ANN: Emerging from the Shadows – The Curious History of a Forgotten Painting by Nicolas Poussin. Lecture by Prof. dr. Jelena Todorović (Collecting & Display / online – 19 Feb 2024, 18:00 GMT)

When Nicolas Poussin created the sensual image inspired by the myth of Venus and Adonis in 1627/28, he produced it in several identical replicas, of which three have been recognised by European scholarship. The most researched, presumably confirmed as the autograph version, is in the Kimbel Art Museum, Fort Worth, Texas. However, an equally interesting and rather accomplished image, has formed part of the State Art Collection of the Kingdom, later Republic of Yugoslavia ( 48/01) since the 1930s. And it has fallen into oblivion ever since. 

The aim of this lecture is to shed more light on the history of this painting by Nicolas Poussin, to delve deeper into the forms of artistic production in Baroque Rome, as well as to trace its journey through Roman collections of the late seicento and early settecento. Through archival documents, as well as sales records of the 19th and 20th centuries, we will strive to reconstruct its exciting passage from early 17th century Rome to Belgrade in the 1930s.

Along this journey we shall encounter a gallery of unique characters who all left a significant mark on its history – from the prosperous dealer of Baroque Rome, Giovanni Stefano Roccatagliata and Poussin’s first patron Cassiano Dal Pozzo (1588-1657), to renowned collectors in late 18th and early 19th century London. The travels of this painting from Rome to London and through the collections of William Ponsonby, 2nd Earl of Bessborough (1704-1793), a great collector of antiquities and a notable member of the Society of Dilettanti, as well as that of Admiral William Waldegrave, 1st Baron Radstock (1753-1825), who had the Waldegrave islands named after him and possessed one of the finest collections in the London of his day will be discussed. Ultimately it will bring us, in the 1830s, to Delamere house in Cheshire and the Wilbraham family, in whose collections it would remain for almost a century. In the twentieth century, the painting made its final voyage to Belgrade and this will introduce us to another notable figure, a refined connoisseur and collector, Prince Paul Kradjordjevic of Yugoslavia (1893-1976), who acquired it for the royal residences. Remaining in the state residences, the painting became a silent witness to the calamitous twentieth century that left it miraculously unscathed, but forgotten for almost a century.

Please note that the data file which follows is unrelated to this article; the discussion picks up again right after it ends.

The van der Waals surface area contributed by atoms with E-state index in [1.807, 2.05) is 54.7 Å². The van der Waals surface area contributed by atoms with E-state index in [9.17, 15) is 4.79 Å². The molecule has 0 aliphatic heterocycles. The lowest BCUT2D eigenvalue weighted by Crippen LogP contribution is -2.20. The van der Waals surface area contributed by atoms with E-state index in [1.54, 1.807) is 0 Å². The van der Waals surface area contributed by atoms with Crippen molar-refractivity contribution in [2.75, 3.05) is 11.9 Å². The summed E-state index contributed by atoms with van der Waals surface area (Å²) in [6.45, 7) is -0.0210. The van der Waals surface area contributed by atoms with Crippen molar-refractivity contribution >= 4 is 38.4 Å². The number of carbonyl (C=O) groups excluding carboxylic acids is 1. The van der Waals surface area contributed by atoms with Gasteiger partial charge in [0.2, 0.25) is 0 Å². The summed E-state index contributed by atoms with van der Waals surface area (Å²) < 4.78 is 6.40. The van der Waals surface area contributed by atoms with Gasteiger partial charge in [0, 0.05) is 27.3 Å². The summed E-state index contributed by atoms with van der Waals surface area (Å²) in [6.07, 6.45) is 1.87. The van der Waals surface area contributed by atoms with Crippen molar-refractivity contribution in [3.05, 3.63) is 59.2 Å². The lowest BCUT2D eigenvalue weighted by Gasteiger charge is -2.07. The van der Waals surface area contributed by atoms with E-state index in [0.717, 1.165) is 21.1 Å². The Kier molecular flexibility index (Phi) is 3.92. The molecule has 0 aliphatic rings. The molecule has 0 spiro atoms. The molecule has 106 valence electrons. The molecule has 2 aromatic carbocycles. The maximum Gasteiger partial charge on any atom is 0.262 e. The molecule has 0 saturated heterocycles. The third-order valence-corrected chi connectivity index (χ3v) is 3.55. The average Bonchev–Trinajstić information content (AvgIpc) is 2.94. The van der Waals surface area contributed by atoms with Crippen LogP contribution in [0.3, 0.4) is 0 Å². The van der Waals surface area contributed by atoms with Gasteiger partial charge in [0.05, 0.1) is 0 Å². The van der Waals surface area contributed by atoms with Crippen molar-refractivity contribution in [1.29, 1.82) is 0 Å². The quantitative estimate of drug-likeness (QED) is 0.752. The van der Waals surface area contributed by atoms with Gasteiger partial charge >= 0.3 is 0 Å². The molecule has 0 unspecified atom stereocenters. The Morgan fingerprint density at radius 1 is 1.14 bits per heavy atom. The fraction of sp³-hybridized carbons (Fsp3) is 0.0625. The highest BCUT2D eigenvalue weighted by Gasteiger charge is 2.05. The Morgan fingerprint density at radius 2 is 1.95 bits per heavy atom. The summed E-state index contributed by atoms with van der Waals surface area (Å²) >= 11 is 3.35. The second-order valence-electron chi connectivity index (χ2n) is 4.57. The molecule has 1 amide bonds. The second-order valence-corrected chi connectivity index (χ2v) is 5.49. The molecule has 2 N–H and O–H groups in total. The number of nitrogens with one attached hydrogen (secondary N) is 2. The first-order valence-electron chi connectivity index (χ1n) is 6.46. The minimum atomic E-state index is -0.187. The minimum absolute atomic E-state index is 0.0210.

Prof. dr. Jelena Todorović  ( received her BA in the History of Art at the Faculty of Philosophy in Belgrade, followed by an MA (1998) and PhD (2004) at University College London, where she also did an assistantship for 5 years. Since 2005 she has been teaching early modern art history at the University of the Arts in Belgrade where she presently works as a Full Professor. Since 2006 she has been a leader of the project for researching the State Art Collection in Belgrade, for which she received a European Union Award for cultural heritage in 2018 (Europa Nostra). She has published extensively on the subjects of early modern festival culture, concepts of space and time in the Baroque age, the history of collecting and the history of Trieste in the 19th century. Her latest book, which came out in 2023, is The Concept of Fluidity in the Baroque Age: Liquid Mirrors, Cambridge Scholars Publishing, Newcastle upon Tyne.

Susan Bracken   Andrea M. Gáldy   Adriana Turpin

This session will take place on Zoom only. All welcome- but booking is required!

To book your place, please register via the following link
Bookings for this session will close 24 hours in advance with the meeting link being distributed by seminar convenors the morning of the seminar. You will be sent the zoom link upon registering and we will send a reminder a few hours before the seminar begins on Monday.

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